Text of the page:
Librarians at science libraries are worried. Caught between the expanding volume of publications coupled with ever-rising subscription costs, on the one hand, and shrinking budgets on the other, they are sounding the alarm. At the same time, they are watching with interest the promises of open access and the revolution it could bring to the dissemination of knowledge.
Every year, 16 000 scientific journals publish about 1.2 million articles. Yet this major market which generates revenue of over €20 billion worldwide is in many ways very untypical. Financed out of the predominantly public research budgets of academic and scientific institutions, the ‘raw material’ they deal in is largely free of cost. This is because authors generally receive no fee for their contributions, a practice known as author-free publication. The end-users, that is the individual scientists, also read these journals free of charge as it is the libraries of the institutions that employ them which take out the subscriptions, an expenditure item that is also financed out of research budgets.
Inflexible demand and a captive market In this context of free supply and free acquisition – but ultimately financed in both cases out of the sums which society decides to allocate to research – it is the producers, that is the publishers, and especially the most powerful among them, that constitute the intermediary that manages the chain. Responsible for peer review, they render a vital service in terms of quality control and the reference value of the scientific data. They also do the specialist’s job of disseminating scientific knowledge to interested target groups and responding to changing knowledge needs.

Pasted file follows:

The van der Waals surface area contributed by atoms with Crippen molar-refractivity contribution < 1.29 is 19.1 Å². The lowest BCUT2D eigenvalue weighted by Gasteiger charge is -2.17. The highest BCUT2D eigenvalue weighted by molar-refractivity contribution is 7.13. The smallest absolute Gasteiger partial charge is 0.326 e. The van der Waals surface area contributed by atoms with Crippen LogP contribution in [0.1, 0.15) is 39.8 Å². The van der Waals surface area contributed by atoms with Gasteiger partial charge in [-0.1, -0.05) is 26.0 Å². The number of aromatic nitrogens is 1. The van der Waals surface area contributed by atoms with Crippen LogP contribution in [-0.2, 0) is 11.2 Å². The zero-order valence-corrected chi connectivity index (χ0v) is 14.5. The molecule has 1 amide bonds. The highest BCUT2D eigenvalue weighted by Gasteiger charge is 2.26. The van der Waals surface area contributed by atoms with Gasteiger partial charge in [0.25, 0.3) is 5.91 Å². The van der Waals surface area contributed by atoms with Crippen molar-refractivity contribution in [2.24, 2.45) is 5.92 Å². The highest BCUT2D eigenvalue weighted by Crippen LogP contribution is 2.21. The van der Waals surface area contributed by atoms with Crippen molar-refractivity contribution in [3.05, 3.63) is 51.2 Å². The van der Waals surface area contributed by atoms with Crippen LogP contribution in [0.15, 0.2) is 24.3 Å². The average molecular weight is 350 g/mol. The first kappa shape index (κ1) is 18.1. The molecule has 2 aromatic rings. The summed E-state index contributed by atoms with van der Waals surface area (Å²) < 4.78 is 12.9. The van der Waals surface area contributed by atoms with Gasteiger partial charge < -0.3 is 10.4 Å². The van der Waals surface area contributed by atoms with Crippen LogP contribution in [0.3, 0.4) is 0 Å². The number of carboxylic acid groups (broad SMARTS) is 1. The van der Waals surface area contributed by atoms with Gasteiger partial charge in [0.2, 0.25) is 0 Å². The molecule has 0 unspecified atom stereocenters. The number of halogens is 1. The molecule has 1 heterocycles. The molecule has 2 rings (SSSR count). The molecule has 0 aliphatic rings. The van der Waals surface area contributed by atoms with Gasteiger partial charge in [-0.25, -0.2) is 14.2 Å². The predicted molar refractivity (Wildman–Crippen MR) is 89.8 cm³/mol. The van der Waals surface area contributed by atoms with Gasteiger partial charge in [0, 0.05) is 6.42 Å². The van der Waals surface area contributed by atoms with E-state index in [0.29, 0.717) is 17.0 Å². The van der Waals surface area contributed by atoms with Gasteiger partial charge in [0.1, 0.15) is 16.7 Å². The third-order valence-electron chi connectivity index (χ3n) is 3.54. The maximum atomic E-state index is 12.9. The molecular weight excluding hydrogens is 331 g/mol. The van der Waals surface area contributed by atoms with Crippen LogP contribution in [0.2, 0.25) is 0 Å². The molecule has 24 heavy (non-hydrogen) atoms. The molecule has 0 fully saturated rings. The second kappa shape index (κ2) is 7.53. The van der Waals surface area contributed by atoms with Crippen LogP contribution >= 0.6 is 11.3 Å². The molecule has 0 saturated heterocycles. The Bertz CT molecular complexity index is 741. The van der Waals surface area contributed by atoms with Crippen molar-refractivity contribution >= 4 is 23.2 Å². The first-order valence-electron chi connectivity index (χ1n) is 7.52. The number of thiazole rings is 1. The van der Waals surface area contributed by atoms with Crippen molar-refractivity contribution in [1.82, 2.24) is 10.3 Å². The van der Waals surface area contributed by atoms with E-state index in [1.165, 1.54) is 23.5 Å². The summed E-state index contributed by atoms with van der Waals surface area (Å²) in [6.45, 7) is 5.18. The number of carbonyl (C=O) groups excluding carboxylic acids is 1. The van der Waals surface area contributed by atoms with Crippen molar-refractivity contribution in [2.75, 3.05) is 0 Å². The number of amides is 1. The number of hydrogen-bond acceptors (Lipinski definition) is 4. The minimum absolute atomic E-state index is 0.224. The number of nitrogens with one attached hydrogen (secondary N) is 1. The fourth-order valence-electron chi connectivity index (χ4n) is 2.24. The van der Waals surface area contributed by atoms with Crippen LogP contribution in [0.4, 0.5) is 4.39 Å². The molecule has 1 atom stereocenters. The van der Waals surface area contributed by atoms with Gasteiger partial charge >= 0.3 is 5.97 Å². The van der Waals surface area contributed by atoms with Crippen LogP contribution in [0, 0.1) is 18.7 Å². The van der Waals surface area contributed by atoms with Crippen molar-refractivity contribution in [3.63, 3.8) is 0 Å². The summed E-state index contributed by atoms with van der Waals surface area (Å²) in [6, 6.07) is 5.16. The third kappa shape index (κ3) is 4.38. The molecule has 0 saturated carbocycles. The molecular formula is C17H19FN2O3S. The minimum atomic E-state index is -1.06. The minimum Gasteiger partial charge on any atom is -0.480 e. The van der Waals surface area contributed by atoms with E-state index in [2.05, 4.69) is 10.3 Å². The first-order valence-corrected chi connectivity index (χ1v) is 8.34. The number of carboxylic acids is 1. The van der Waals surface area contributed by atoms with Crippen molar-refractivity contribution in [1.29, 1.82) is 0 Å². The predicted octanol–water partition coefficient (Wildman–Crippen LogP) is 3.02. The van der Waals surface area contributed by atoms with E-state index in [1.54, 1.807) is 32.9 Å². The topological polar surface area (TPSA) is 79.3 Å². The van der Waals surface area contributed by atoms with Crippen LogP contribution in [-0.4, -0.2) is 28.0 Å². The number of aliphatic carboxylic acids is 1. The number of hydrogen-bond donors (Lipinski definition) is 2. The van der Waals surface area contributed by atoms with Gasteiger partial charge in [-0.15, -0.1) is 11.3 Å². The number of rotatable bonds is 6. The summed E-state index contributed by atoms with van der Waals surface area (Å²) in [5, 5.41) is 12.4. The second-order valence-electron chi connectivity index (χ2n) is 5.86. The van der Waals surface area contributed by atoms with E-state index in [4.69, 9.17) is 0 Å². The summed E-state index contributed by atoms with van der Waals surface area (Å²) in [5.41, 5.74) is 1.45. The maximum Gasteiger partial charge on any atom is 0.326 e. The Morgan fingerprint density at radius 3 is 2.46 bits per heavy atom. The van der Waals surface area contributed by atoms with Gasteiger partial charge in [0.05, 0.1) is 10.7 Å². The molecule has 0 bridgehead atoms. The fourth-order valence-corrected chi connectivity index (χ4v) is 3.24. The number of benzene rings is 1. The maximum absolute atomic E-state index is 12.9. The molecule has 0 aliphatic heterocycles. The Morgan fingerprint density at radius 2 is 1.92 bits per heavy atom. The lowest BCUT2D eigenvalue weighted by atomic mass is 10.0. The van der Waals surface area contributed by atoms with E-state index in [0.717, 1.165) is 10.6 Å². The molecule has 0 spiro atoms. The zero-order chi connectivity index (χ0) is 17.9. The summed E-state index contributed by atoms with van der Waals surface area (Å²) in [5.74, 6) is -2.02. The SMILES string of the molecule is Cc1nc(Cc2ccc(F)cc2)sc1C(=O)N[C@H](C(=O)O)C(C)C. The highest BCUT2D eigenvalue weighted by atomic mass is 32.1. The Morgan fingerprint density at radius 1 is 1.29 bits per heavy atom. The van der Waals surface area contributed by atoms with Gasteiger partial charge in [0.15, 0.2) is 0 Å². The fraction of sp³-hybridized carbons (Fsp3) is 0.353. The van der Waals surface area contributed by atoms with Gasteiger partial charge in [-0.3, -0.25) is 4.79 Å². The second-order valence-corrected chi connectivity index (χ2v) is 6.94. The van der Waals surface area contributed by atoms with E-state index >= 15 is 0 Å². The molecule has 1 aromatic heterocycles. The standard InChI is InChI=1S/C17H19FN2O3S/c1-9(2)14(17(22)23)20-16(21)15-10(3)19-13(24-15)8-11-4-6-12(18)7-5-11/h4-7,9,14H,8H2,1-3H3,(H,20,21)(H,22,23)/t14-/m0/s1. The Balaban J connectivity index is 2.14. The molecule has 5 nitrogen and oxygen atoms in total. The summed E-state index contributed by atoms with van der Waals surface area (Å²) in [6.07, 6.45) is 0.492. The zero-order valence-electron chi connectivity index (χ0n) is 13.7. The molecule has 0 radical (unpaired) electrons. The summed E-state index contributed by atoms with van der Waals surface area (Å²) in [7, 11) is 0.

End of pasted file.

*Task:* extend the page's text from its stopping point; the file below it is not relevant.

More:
But, apart from the fact that publishers make money from material they receive free of charge, they also enjoy what is in a sense a ‘captive’ market based on inflexible demand. “In fulfilling our mission in regard to the researchers at our institutions, we have no alternative but to subscribe to a number of essential publications in a very wide variety of disciplines(1)” stress many university libraries. “It is also a closed and rather selective market in which the process of recognition is long and difficult, and that does not encourage the emergence of new publishers.”
Unanimous until about 30 years ago, the consensus regarding the way this market operates is now being questioned. It is the libraries that are complaining. In addition to being overwhelmed by the growing number of journals published – the average number of subscriptions taken out by public libraries in the United Kingdom has risen from 4 000 to 6 000 – they are also grappling with subscription costs rising at an estimated 10% a year.
In a general climate of stagnant or even shrinking public expenditure on research, this increase in costs is coming at a time of severe cutbacks in library budgets, one estimated at 30% in the United Kingdom. “It is a vicious circle,” say some economists. “Prices are impeding a demand that has reduced resources. The market is not subject to real conditions of competition. This pressure in terms of outlets for publishers – the largest of which form quite a closed club responsible for managing an ever-growing volume of knowledge – has an effect that is partly reflected in the price rises. Ultimately, it is science itself that is suffering as a result of the tensions in this sector.”
Today, the term ‘subscription’ refers to printed journals and to the on-line edition that the vast majority of publishers have already started to produce. Digital access incurs transfer, software installation and updating, maintenance and archiving costs. In the absence of established standards, the rates charged for access are usually about the same as for printed versions.
"In response to the difficulties faced by libraries, publishers have introduced what is now the widespread practice of discount subscription to a range of tiles or title ‘bundles’ (also known as ‘big deals’),” explain Bob Campbell and René Olivieri at the UK’s Blackwell Publishing. “This also enables us to fulfil our role in coping with the growing production of articles, a volume that has doubled over the past few years. The cost of bundle subscriptions for printed and/or on-line journals has not increased at the same rate and it is true to say that, in reality, average costs per journal are falling.”